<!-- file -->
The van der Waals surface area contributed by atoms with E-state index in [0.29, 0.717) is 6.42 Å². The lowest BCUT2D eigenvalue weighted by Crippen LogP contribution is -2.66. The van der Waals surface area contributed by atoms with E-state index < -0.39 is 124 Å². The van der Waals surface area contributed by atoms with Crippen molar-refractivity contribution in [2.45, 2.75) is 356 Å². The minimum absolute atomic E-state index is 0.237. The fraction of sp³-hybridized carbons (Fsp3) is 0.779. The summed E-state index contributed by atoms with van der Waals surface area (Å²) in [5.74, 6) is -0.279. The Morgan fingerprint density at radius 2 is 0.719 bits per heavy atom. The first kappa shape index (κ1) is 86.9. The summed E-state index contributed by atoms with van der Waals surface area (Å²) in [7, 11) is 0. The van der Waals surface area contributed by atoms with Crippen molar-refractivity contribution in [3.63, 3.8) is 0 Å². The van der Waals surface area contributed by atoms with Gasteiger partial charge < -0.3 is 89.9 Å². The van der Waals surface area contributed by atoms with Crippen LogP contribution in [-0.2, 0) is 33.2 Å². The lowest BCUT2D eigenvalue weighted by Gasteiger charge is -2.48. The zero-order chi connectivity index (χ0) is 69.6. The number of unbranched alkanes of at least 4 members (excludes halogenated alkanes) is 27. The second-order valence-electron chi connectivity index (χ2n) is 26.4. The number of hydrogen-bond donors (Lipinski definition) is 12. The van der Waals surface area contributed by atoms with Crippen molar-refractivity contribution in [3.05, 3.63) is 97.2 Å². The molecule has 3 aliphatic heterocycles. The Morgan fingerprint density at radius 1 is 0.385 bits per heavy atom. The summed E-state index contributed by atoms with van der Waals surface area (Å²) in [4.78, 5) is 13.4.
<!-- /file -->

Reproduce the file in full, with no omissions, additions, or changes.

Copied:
The van der Waals surface area contributed by atoms with E-state index in [0.29, 0.717) is 6.42 Å². The lowest BCUT2D eigenvalue weighted by Crippen LogP contribution is -2.66. The van der Waals surface area contributed by atoms with E-state index < -0.39 is 124 Å². The van der Waals surface area contributed by atoms with Crippen molar-refractivity contribution in [2.45, 2.75) is 356 Å². The minimum absolute atomic E-state index is 0.237. The fraction of sp³-hybridized carbons (Fsp3) is 0.779. The summed E-state index contributed by atoms with van der Waals surface area (Å²) in [5.74, 6) is -0.279. The Morgan fingerprint density at radius 2 is 0.719 bits per heavy atom. The first kappa shape index (κ1) is 86.9. The summed E-state index contributed by atoms with van der Waals surface area (Å²) in [7, 11) is 0. The van der Waals surface area contributed by atoms with Crippen molar-refractivity contribution in [3.63, 3.8) is 0 Å². The van der Waals surface area contributed by atoms with Gasteiger partial charge < -0.3 is 89.9 Å². The van der Waals surface area contributed by atoms with Crippen LogP contribution in [-0.2, 0) is 33.2 Å². The lowest BCUT2D eigenvalue weighted by Gasteiger charge is -2.48. The zero-order chi connectivity index (χ0) is 69.6. The number of unbranched alkanes of at least 4 members (excludes halogenated alkanes) is 27. The second-order valence-electron chi connectivity index (χ2n) is 26.4. The number of hydrogen-bond donors (Lipinski definition) is 12. The van der Waals surface area contributed by atoms with Crippen molar-refractivity contribution in [3.05, 3.63) is 97.2 Å². The molecule has 3 aliphatic heterocycles. The Morgan fingerprint density at radius 1 is 0.385 bits per heavy atom. The summed E-state index contributed by atoms with van der Waals surface area (Å²) in [4.78, 5) is 13.4.